I suppose it's a forlorn hope, but I do wish people would stop referring to 'Arabs' as though there was some homogenous single country called 'Arabia'.

    Any more than there is a "Caucasia' populated by like-minded 'Caucasians'.

    There is a shared Arab philosophy and culture, as some parts of the 'West' share that of the Ancient Greece. There is a shared language (usually referred to as 'Classical' Arabic) but which also has national dialects more diverse than English. More like the difference between Ancient and demotic Greek.

    It exasperates my Arab friends and increasingly, me too. Perhaps my example above will help you, and others, I hope, to see why.

    And it does not help with any kind of dialogue.

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  • 61. At 2:38pm on 27 Jan 2009, SaintOne wrote:

    #53, MAII

    Marcus, you have assumed much in your post. It would be foolish for Iran to either use a nuclear weapon on America, or Israel, or hand one out to terrorists. It would quickly become apparant who provided it and Iran would swiftly face a nuclear barrage themselves. This is the same reason Russia didn't do anything with theirs.

    Secondly, given the previous 8 years of foreign policy Iran is, for lack of a more subtle term for now, anti-western. That is why diplomacy has failed thus far. Obama adopting this more diplomatic approach is, over time, going to change their stance towards the west. It won't happen overnight like a military solution, but it will save many more lives.

    A few points you may also wish to think about:

    1. Iranian elections are coming up soon, Obama is correct in the stance he is taking at the current time. Wait and see what happens, and until then don't knee-jerk and use military action. You could be surprised with the government in a years time.

    2. Israel also have elections coming up - the same applies there.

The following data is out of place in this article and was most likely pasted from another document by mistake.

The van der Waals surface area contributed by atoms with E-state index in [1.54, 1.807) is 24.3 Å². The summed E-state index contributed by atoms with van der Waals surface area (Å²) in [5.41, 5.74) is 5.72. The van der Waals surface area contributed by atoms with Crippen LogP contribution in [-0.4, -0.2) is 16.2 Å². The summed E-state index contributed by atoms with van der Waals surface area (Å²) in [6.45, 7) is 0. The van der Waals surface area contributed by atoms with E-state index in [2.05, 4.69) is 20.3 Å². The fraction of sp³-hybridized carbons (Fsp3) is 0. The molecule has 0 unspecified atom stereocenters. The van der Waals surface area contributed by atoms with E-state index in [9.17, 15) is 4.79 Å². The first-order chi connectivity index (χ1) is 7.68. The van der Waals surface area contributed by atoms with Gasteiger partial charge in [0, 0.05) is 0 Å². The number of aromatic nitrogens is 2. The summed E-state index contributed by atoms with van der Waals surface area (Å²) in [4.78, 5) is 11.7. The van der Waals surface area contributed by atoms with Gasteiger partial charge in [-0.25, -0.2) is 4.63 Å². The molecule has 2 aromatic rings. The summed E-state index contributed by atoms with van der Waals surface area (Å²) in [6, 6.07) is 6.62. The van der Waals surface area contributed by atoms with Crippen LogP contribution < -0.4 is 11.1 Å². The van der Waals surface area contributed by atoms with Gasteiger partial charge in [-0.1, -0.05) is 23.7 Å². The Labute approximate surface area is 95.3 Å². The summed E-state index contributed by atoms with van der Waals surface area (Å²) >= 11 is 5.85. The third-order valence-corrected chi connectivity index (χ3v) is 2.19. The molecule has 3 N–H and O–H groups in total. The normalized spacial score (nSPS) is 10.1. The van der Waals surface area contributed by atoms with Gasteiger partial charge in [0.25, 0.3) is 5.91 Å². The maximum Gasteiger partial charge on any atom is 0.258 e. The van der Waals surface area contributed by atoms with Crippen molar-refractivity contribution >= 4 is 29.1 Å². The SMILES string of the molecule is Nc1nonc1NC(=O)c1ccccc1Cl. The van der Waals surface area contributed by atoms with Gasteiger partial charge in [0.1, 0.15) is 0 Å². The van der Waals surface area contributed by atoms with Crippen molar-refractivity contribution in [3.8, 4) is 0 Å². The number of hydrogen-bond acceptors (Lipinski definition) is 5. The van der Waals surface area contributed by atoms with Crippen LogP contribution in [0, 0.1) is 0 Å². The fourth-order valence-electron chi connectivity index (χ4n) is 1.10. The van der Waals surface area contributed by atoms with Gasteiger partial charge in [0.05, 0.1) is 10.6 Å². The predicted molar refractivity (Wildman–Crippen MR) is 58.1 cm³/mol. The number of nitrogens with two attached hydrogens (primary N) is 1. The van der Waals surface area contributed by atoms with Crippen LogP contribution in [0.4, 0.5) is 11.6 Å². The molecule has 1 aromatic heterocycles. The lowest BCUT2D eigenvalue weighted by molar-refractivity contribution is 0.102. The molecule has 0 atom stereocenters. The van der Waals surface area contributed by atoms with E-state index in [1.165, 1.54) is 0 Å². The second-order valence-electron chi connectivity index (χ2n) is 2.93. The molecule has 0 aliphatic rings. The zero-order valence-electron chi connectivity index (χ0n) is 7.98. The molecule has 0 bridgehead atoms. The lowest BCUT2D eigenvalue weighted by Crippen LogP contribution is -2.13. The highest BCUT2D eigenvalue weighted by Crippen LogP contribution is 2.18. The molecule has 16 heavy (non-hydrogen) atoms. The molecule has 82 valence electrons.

There is no need for Obama to take action for now. He is saying the right thing and waiting out for a potentially better situation.

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  • 62. At 2:44pm on 27 Jan 2009, DeniseCullum222 wrote:

    Why should Obama solve the problem with Israel and its want of the whole of the Gazza Strip? he did not make it Bush and his father and those that voted them in did this with the backing of the UK and others we never know who the others are but were in it up to our necks.

    He has never said he could fix anything but what he can do he is doing unlike here were the Brown/Blair Govenment is helping to fleece its people our banking troubles are ours not world wide. And looking to Obama to set the stance to what do next, he has to stop the AIPAC as we do. And calling elected Governments names and not other Governments like Israel the same is taking sides. To me Obama talks common sense and is open and honest and does not care what other Government's want the only ones who do not like him are those who want to live in the dark the rest of us nod and agree.

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  • 63. At 2:51pm on 27 Jan 2009, british-ish wrote:

    30. SaintOne wrote:
    British-ish & Ed,

    I think R-Snail has been fairly tame really. I am preparing for the inevitable clash between logic, sense and reason against MAII. I'm sure he will be waking up sometime soon.

    Peace


    He has, and I quote him 'in his own write':

    "I love it when you people insult me"

    [Post 673. At 2:26pm on 27 Jan, in the 'No Bible for second oath' thread.]

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  • 64. At 2:53pm on 27 Jan 2009, Ed Iglehart wrote:

    The key word in the entire interview was "listen".

    'nuff said.

    Peace
    ed

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  • 65. At 2:55pm on 27 Jan 2009, happylaze wrote:

    10 Water
    I agree ahmadinnasbad should be accepted and the power of persuasion tried before trying to alienate him totally.

    We have seen what happens if that is tried.
    The factions ,and there would be factions ,(unless there was a brutal crackdown(exactly what we are trying to avoid)) would hide and cause problems for years.